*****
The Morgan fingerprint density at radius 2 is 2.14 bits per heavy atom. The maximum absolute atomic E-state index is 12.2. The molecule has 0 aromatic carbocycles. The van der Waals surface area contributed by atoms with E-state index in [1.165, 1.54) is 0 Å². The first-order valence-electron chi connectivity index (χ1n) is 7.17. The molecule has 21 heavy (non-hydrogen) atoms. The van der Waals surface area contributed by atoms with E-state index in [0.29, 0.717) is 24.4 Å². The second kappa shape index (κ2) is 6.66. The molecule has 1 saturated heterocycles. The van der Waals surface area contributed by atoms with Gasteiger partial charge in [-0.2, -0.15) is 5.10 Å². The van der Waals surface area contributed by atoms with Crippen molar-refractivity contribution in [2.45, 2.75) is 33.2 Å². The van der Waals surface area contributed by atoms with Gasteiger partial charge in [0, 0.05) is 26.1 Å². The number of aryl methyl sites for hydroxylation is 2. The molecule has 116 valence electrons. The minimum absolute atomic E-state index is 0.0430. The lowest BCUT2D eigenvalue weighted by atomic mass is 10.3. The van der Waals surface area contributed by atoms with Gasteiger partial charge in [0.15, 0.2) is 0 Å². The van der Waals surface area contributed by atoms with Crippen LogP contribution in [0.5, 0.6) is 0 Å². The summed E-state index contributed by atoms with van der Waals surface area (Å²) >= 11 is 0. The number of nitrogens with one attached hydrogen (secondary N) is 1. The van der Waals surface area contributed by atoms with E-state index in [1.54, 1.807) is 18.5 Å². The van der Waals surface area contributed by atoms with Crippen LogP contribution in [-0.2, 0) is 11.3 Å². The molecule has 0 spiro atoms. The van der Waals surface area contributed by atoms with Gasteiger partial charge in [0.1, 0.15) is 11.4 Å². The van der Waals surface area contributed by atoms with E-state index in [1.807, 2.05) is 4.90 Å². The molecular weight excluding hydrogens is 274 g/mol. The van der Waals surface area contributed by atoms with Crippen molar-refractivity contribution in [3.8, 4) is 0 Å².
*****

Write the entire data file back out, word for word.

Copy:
The Morgan fingerprint density at radius 2 is 2.14 bits per heavy atom. The maximum absolute atomic E-state index is 12.2. The molecule has 0 aromatic carbocycles. The van der Waals surface area contributed by atoms with E-state index in [1.165, 1.54) is 0 Å². The first-order valence-electron chi connectivity index (χ1n) is 7.17. The molecule has 21 heavy (non-hydrogen) atoms. The van der Waals surface area contributed by atoms with E-state index in [0.29, 0.717) is 24.4 Å². The second kappa shape index (κ2) is 6.66. The molecule has 1 saturated heterocycles. The van der Waals surface area contributed by atoms with Gasteiger partial charge in [-0.2, -0.15) is 5.10 Å². The van der Waals surface area contributed by atoms with Crippen molar-refractivity contribution in [2.45, 2.75) is 33.2 Å². The van der Waals surface area contributed by atoms with Gasteiger partial charge in [0, 0.05) is 26.1 Å². The number of aryl methyl sites for hydroxylation is 2. The molecule has 116 valence electrons. The minimum absolute atomic E-state index is 0.0430. The lowest BCUT2D eigenvalue weighted by atomic mass is 10.3. The van der Waals surface area contributed by atoms with Gasteiger partial charge in [0.15, 0.2) is 0 Å². The van der Waals surface area contributed by atoms with Crippen LogP contribution in [0.5, 0.6) is 0 Å². The summed E-state index contributed by atoms with van der Waals surface area (Å²) >= 11 is 0. The number of nitrogens with one attached hydrogen (secondary N) is 1. The van der Waals surface area contributed by atoms with E-state index in [1.54, 1.807) is 18.5 Å². The van der Waals surface area contributed by atoms with Crippen LogP contribution in [-0.2, 0) is 11.3 Å². The molecule has 0 spiro atoms. The van der Waals surface area contributed by atoms with Gasteiger partial charge in [0.1, 0.15) is 11.4 Å². The van der Waals surface area contributed by atoms with E-state index in [1.807, 2.05) is 4.90 Å². The molecular weight excluding hydrogens is 274 g/mol. The van der Waals surface area contributed by atoms with Crippen molar-refractivity contribution in [3.8, 4) is 0 Å².